What a generous interview and you do such a professional job.  Thank you, thank you.

Also note that along with their literary interviews, In The Margins is also working on Robert Pinsky’s Favorite Poem project. Watch Sandra Beasley read one of my most favorite poems, Sonnet 43 (How Do I Love Thee), by Elizabeth Barrett Browning here.

Poems and loves forged during distance can be really powerful.
— Sandra Beasley

You can catch Sandra this Friday night at Scuppernong Books here in Greensboro, reading from her own work, Count the Waves, alongside Dan Albergotti and sponsored by Cave Wall. I’m looking forward to this. (NC Poetry Lovers: she’ll also be at Flyleaf this Thursday and at McIntyre’s Fine Books on Sunday.)

And along with being Managing Editor at Tate Street Society as well as an accomplished dancer and dance instructor, you can catch Abigail reading her poetry alongside Janice Fuller at Second Saturday at Tate Street Coffee House this weekend at 7:00pm.  Open mic follows so bring a piece to share.

With a lush thunderstorm as backdrop, the reading July 1st at Scuppernong Books with Richard Krawiec, Debra Kaufman, Kevin Boyle, and Ralph Earle was wonderful —  fun, engaging, relaxed — and we had a terrific crowd. All around, it was a beautiful evening.

Also a quick report that things here on the homefront are as difficult and beautiful as ever, but at the end of the day there is a back porch with a cross-breeze, a glass of wine, music coming from inside the house, and mostly blessings in the form of the amazing people who grace or touch our lives in their myriad ways — whose paths run somewhere near or right alongside mine — I am filled to spilling over with gratitude for you, especially my beloveds, who have my back or my children’s backs — who tell my children they are good people, those who welcome, inspire, and love them, who treat us like family — I thank you with my whole self. You know who you are.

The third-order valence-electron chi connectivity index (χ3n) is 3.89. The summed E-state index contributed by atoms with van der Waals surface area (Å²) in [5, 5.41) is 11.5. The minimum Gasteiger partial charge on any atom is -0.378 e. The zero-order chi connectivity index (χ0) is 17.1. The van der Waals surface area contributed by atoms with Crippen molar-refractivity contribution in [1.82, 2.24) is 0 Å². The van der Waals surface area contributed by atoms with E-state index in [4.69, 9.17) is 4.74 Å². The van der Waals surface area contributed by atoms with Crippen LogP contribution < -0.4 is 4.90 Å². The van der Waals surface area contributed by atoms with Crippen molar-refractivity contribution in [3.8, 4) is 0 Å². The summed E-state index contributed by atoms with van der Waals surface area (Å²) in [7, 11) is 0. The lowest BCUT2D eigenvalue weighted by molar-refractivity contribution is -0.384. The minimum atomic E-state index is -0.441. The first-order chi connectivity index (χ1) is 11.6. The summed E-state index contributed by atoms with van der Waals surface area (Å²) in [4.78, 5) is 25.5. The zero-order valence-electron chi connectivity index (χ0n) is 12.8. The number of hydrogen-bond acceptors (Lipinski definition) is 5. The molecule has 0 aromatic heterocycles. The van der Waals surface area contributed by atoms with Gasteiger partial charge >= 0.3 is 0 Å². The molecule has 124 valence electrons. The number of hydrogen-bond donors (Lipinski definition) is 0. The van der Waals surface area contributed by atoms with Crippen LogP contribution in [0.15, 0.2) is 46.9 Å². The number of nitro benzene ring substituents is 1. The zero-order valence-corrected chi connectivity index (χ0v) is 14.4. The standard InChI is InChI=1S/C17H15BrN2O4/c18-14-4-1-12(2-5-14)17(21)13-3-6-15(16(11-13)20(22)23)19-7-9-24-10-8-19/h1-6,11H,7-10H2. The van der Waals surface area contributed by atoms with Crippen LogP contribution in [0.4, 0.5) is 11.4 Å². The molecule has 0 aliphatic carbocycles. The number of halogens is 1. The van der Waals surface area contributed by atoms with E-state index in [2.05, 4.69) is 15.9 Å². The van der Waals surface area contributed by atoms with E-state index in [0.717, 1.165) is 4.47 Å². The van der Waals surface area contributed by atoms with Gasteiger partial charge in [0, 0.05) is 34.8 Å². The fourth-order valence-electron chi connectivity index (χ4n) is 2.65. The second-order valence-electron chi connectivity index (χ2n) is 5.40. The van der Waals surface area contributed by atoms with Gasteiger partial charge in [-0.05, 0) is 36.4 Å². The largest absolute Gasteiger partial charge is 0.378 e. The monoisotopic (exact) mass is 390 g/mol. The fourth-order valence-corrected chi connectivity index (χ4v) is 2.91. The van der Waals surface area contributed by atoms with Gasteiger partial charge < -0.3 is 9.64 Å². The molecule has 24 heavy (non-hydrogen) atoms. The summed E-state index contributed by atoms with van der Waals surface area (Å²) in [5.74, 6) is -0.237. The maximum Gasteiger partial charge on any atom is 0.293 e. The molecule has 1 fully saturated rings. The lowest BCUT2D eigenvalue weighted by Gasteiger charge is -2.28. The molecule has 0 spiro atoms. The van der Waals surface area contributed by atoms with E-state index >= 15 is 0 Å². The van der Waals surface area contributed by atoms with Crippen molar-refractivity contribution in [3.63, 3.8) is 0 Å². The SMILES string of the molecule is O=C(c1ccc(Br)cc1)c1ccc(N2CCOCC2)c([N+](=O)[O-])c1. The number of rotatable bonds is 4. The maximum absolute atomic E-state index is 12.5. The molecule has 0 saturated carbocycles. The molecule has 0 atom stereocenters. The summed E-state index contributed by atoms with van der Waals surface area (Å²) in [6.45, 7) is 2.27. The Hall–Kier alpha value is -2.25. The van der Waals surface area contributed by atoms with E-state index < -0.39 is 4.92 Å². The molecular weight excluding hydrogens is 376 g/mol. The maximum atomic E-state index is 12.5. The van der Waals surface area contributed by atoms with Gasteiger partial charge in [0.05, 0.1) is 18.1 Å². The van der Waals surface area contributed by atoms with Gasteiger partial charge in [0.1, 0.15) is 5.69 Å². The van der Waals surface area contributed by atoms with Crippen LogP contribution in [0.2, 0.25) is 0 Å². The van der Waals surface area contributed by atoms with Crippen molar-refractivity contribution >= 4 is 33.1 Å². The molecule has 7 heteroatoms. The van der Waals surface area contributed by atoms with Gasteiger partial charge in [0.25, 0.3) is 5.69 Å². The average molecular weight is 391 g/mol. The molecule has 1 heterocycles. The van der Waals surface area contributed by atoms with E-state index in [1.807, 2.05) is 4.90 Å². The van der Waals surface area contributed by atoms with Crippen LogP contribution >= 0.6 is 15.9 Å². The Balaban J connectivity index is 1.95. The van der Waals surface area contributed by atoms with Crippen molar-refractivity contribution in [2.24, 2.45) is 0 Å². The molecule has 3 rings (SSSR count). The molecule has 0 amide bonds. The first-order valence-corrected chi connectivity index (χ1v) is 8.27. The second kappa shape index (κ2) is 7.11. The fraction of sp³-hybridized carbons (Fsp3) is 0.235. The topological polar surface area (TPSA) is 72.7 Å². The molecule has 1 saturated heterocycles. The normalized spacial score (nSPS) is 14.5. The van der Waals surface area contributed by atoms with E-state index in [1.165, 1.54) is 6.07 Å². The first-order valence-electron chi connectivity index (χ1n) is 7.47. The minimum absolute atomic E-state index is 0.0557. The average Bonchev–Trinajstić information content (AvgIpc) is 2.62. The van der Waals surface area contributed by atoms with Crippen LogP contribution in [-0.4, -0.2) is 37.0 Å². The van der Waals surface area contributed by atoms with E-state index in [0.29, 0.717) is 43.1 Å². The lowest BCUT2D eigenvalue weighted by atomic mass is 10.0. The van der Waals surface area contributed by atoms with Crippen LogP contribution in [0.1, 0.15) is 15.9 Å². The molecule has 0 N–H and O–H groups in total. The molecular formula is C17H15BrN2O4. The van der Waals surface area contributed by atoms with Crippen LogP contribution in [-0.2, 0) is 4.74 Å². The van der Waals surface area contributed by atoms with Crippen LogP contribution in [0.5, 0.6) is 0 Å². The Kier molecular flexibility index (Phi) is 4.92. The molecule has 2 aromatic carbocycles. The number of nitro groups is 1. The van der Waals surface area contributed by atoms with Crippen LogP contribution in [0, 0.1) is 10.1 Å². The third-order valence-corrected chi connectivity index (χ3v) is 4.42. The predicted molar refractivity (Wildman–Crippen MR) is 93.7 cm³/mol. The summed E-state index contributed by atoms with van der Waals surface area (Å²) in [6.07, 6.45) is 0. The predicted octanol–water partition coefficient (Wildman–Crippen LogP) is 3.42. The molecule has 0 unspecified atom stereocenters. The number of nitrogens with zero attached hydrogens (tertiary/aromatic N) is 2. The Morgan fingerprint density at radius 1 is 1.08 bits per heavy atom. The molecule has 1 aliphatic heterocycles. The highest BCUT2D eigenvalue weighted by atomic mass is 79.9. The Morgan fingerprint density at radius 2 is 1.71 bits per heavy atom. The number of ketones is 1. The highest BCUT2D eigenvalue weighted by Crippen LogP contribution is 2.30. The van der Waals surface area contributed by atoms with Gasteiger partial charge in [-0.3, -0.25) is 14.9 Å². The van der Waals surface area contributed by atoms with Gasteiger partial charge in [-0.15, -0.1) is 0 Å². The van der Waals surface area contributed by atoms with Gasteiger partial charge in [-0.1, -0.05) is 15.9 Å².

With much love, always.

m.

 

April at Tate Street Coffee House | Richard Krawiec & Crystal Simone Smith

Today’s the official book launch for Richard Krawiec’s Women Who Loved Me Despite (Press 53), and next Saturday April 11, Women Writers of the Triad is thrilled to host Richard‘s reading over at Tate Street Coffee House (7:00-9:00p.m.) along with Crystal Simone Smith.

Bios and poetry will be posted over on the event page– please make plans to join us for a wonderful reading.

WOMEN WHO LOVED ME DESPITEIf you’d like a copy of Richard’s book,  it’s available for online purchase at any Indy bookstore near you, and in North Carolina at Flyleaf BooksThe Regulator BookshopQuail Ridge Books & MusicCity Lights BookstoreScuppernong Books and Pomegranate Books.

Please support an Indy store!  Richard will be donating 100% of today‘s author proceeds to a local literacy council.


 

What have others said about the book?

Because this book is a dog song on the edge of the abyss, it’s naturally full of death—there are suicides, car crashes, lost children, and mercy killings (which, the poet realizes, are nevertheless killings). There is also some honest and eloquent self-talk. “I swim in the dense brine of old grievances” he says, and “I can’t stop the weeds from rising.” And yet, along the way, there is equally eloquent tenderness, especially about love. This, we understand, is a kind man, a man who nurtures, even when it’s hard. So we are glad when, in the end, from a stone and a branch, he finds joy. —Lola Haskins, author of The Grace to Leave

These are the poems of a life lived, their imagery taken primarily from the natural world but also from streets and vacant lots, back seats and back alleys. Women Who Loved Me Despite deals with fatherhood and loyalty, love realized and love betrayed, the lessons and misadventures of a man coming into his prime. I admire their small triumphs and celebrations, their refusal to look away from life’s pain, and their hard-won occasional humor. —Joseph Millar, author of Overtime and Blue Rust